1986. El Diego owned the Mexico World Cup, but 1986 was also significant for another reason - Canada were there. They hadn't been before, and they haven't been since. Any reason for optimism? Welcome to IBWM Caleb Cousens.
It can be frustrating being a Canadian that loves football.
We are the second richest nation in CONCACAF, yet we lose to countries that many Canadians have never heard of. We are ranked eighth in FIFA’s CONCACAF rankings behind Jamaica, Trinidad and Tobago, and Panama. On the FIFA World Rankings, we are in a miserable eighty-fifth place behind Libya, FYR Macedonia, Jordan, Gabon and several others.
A common excuse for the poor performance of Canadian football is that we do not have the population of countries like the United States or Mexico, but we have more than ten times the people that Jamaica and Panama do and over thirty times the people of Trinidad and Tobago. Therefore, in theory, qualification for a World Cup should be an achievable task. Unfortunately, for one reason or another, it is not.
Maybe it is that we are just a hockey nation (and a damn good one too), but that is unfounded, as more children in Canada play football than hockey so our football teams have a greater player pool to choose from than our hockey teams.
When Sir Alex Ferguson was asked about Canadian football and what is stopping us from reaching our potential, the legendary coach said:
"First of all, you need a competitive league. Over the years, you've involved yourself in the MLS and I can understand that, but the size of the country makes it difficult," he said. "For instance, a great benefit of English football and European football is little distance travelling-wise. You can move about; fans can travel."
Ferguson also mentioned the lack of opportunities for youth to play, as they get older.
"The problem with it, of course, is when the kids stop playing soccer, and that's even happening in the USA now," he said. "There's nowhere for them to go when they get to 16 years of age.”
"In England, you can leave school, say, at 16 years of age, you can get into a district league, and you can get amateur leagues, you can get semi-professional, and you can get the professional league."
So we have a few excuses, but maybe Canada looking for excuses, rather than solutions, is part of the problem with our great nation and the sport of football.
There are signs though that Canada is learning. More and more Canadian players are plying their trade in Europe, which is vital to Canada becoming a better and more respected footballing nation. The most notable Canadians currently in Europe, Jonathan De Guzman - who is the central attacking and creative figure for Mallorca in La Liga (although he has opted to play for Holland at Under 21 level) - and - a twenty-year-old midfielder who has made a few appearances for Blackburn in the English Premier League - are leading the way, but there are others.
Hoilett leads a promising group of Canadians in what may be one of our best generations of players ever. Striker Marcus Haber (21) is with West Bromwich Albion (although he is currently on loan at St. Johnstone in Scotland) joins Gavin McCallum (23) of Lincoln City and Niall Cousens (19) of Slavia Praha (although he is on loan at Hlucin FC) in a group that could be very successful. All of them having plenty of experience of playing in Europe at a young age. They are just a few of a very large group of Canadians playing in leagues all over the world which is a good sign, Canadian players seem to be taking football more seriously.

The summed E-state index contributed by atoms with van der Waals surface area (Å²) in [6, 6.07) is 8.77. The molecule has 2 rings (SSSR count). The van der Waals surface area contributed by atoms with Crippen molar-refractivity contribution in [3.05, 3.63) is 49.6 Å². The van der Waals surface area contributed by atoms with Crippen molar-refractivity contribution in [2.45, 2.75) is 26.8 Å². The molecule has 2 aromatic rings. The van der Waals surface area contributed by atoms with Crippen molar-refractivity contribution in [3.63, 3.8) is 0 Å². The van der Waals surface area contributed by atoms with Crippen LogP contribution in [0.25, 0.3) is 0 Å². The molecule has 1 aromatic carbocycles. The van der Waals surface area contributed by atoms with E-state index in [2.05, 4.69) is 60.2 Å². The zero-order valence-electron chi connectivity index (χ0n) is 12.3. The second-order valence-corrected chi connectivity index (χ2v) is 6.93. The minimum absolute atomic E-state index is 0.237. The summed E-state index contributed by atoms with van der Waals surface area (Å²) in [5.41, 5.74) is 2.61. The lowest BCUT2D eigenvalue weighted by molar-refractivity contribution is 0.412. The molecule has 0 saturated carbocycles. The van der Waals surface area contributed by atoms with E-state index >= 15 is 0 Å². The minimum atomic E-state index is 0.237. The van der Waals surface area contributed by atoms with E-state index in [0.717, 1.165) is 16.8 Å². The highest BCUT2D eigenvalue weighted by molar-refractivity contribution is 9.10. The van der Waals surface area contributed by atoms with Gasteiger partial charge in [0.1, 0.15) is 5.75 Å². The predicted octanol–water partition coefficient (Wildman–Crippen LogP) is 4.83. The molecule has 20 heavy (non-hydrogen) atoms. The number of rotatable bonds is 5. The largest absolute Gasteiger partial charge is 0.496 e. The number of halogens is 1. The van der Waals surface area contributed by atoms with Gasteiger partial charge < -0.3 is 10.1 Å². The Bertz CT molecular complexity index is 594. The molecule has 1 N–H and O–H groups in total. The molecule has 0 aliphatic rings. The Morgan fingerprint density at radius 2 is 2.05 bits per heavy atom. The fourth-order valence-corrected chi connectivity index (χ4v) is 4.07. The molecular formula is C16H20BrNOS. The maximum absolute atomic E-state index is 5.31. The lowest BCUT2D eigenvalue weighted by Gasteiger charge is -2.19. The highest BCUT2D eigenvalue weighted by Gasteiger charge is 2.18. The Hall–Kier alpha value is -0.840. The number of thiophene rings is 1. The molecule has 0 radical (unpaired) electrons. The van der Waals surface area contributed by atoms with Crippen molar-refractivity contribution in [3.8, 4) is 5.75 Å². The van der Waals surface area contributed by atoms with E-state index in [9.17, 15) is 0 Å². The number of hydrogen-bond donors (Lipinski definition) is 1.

The Canadian Major League Soccer teams have got it right and may be the most forward thinking clubs in Canada. The Whitecaps FC, based in Vancouver, will be in the MLS next year and they have adopted a European style of training and coaching that should translate into a decent first season in North America’s premier league.
One of the first moves made by the Whitecaps owners (one of whom is NBA player Steve Nash) after getting a team in the MLS was to hire Paul Barber as Chief Executive of the club. Paul is the former Executive Director of Tottenham Hotspur and Director of Marketing and Communications for The Football Association in England. Barber’s technical know-how and experience will be invaluable in building the club. This is the type of move that will help Canada make a step toward being contenders for World Cup qualification in the coming years.
Another example of something that the Whitecaps have done right is hiring a European coach. Teitur Thordarson has coached in Sweden and in Ligue 1 in France. He also brings experience, having played as a striker in his native Iceland as well as Sweden, France and Switzerland. Thordarson managed over one hundred goals in his career including coming fourth in Ligue 1’s scoring charts while at Lens. He was also coached by Gerard Houllier and Arsene Wenger during his four years in France. You won’t find this sort of record or experience on many other sides in the MLS and it should have a positive effect on the long-term form of the club if not right away.
Toronto FC have made similarly sharp moves, most notably was their hiring of former Germany and Bayern Munich manager, Jürgen Klinsmann. The German legend and his sports marketing company Soccer Solutions were brought in as consultants by Toronto to rebuild the organization from the ground up.
This hiring of experienced and winning professionals can only be good for Canadian football, so do not despair Canadian footy fans, our time is coming and maybe sooner than we think!
If you would like to read more from Caleb, please visit Gaffers Corner.